History, Symbolism and Secret Powers of the Color Red
Vermillion, crimson, scarlet, fuchsia—the color red comes in so many different shades. And of all the colors in the spectrum or on the color wheel, it’s the most easily visible. Red is the first color the human eye perceives after black and white. It’s primary, the hottest of the warm colors and has even been proven to raise blood pressure and respiration rates. No matter the hue, if you paint it red, it will command attention.
The History of a Hue
Red is one of the most historic colors. It’s timeline stretches back to prehistory, with the first red made of ochre back 40,000 years ago. According to author and color expert Michel Pastoureau: “Red is the archetypal color, the first color humans mastered, fabricated, reproduced, and broke down into different shades, first in painting, later in dyeing. This has given it primacy over all other colors through the millennia.”
Paints and Dyes
After black and white, red is the first paint and dye that man made. Red paints and dyes came from all manner of sources over the centuries. It has come from red madder (a plant), kermes and cochineal (insects), cinnabar (a mineral–one of many), dragon’s blood (a resin), and Sappanwood and Brazilwood (trees) to name a few.
Alizarin was the first synthetic red dye made in a lab by German chemists in 1868 and completely replaced the reds that had been until then created from the red madder plant.
Red’s Worldwide Symbolism
Red is prominent in the art and cultures of both the East and the West. From religion to sports to the military to weddings, red plays a part depending on where (and when) you are.
A color as old and far-flung as red comes with baggage both good and bad. It is both the color of valentines and cupid as well as gunshots, hell fire and the devil himself.
In a positive column, red stands in for love and courage, energy and desire, excitement and stimulation. Physical love and the emotional intensity of love are both painted in red. It is a color associated with winners and royalty, prosperity and luxury. Red’s vitality is expressed in the form of fire and blood.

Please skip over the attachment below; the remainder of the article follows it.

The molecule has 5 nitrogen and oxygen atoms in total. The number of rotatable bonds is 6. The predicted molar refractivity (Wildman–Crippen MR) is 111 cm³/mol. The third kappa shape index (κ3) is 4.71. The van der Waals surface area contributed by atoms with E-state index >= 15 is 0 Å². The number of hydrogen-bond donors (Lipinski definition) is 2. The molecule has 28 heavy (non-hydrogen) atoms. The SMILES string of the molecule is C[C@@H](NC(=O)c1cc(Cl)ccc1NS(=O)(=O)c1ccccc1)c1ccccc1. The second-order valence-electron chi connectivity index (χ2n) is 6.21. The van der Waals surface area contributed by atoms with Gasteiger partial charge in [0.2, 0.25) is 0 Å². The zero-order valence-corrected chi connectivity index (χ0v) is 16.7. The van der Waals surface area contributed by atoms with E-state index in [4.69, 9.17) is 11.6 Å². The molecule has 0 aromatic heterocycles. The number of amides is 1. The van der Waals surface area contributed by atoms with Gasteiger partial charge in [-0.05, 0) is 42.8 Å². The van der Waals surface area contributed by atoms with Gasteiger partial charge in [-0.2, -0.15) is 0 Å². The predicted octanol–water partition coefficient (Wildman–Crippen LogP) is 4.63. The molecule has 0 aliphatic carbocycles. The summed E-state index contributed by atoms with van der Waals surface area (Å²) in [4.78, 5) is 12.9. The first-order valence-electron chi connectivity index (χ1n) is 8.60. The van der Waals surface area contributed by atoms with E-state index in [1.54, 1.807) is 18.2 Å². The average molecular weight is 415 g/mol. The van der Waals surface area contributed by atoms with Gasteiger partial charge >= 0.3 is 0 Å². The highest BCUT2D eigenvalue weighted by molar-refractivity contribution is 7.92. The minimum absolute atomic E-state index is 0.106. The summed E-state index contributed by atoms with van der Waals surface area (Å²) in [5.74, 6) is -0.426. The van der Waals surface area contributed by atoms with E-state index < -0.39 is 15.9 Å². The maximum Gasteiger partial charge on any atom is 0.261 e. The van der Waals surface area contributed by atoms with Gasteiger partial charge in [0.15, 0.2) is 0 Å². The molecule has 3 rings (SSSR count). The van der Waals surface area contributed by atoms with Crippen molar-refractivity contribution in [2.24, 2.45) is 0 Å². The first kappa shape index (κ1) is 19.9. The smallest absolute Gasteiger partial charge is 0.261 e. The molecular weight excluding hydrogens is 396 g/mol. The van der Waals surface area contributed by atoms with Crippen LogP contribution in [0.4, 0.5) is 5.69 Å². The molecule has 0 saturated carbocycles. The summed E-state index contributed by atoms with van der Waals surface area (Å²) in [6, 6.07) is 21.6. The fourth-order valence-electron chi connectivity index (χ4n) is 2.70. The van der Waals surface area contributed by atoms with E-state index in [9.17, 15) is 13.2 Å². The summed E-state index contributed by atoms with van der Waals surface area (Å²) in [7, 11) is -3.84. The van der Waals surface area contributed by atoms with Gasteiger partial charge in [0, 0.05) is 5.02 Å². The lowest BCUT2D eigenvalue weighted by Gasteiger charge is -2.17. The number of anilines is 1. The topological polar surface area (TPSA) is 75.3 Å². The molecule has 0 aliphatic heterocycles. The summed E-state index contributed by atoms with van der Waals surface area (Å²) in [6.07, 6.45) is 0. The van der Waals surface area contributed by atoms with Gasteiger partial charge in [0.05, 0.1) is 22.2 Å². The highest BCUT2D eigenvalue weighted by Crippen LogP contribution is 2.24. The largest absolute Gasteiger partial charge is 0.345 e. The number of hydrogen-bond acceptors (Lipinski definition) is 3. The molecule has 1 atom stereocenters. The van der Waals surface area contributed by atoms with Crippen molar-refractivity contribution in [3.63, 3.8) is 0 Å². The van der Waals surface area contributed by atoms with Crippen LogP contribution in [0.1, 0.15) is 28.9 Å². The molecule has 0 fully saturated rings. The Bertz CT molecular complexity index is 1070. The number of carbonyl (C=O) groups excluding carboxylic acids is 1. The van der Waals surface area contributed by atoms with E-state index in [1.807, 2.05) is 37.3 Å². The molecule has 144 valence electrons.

In the negative column, red connotes rage and aggression, danger and violence. Blood spilled or shed is another of red’s slightly sinister associations.
In China, red equals good luck and wishes for prosperity. South Africans associate the color with mourning. In the United States, red stands for the red carpet, VIP status and patriotism when grouped with blue and white. Married Hindi women sometimes put a stripe of red sindoor (a cosmetic powder) in their hair to show their status. Roman Catholic cardinals are outfitted in robes of red. Red was the color of revolution in Russia as well as China and Vietnam.
Secret Powers of a Color
Red is the color that stimulates us the most physically. It makes us react more strongly and more forcefully than any other, though that spike is short-lived according to experts. It heightens your blood pressure, enhances libido, increases respiratory rates, spikes your metabolic rate, increases enthusiasm, produces higher levels of energy, and increases confidence.
Men wearing red are also ahead of the game if looking to attract female stares. Studies show that men in red are “more attractive, more powerful and more sexually desirable to women.” Women associate red-wearing men with higher statuses and better livelihoods than men in other colors.
Red is associated with a higher probability of winning according to an article in the journal Nature. But if you are taking a test, red can cause you to falter because people associate the color “with mistakes and failures.”
When in a Painting…
The color red can tell you a lot about an object or subject of a painting. Take Jan Van Eyck’s Portrait of a Man, for example. Yes, it’s a portrait of an anonymous man (possibly a self-portrait of the artist), but that doesn’t necessarily mean we don’t know anything about him.
Looking at the sitter’s expression, pose, and, most of all, that awesome, vivid red turban, I’d hazard a guess that this man is assertive, wily, and someone with whom you wouldn’t completely let down your guard.
Although these are just observations, I’m guessing Van Eyck knew what he was doing when he was mixing colors for that hat. It embodies a power and force that goes hand-in-hand with what the color red is all about.
…Handle with Care
Although the color is luscious, when applied thoughtlessly it can appear garish or even gory. It is the root of all the healthy glows and flushed skin that painters depict, but a little goes a long way. Keep in mind that in basic color theory, red projects forward to our eyes, so don’t use it for objects that you want to recede or items that are supposed to remain subtle and in the background.
When pairing red with other colors, note how cool blues look alongside it as well as pinks, oranges, and yellows. Some colors make it pop while others dull it down. It is all in how you mix it. Green and red can come across as too seasonal when put together though they are complements. This may seem like basic information, but with red you can never be too careful, and to be forewarned is to be forearmed. I say use it with caution and care, but definitely use it!
Hone In On What You Love
Color might just be the most powerful asset an artist has. Discover more of the capabilities of red–and every other color–with Exploring Color Workshop. A book that will kindle your creative passions and celebrate what many of us love most in our art — sumptuous color!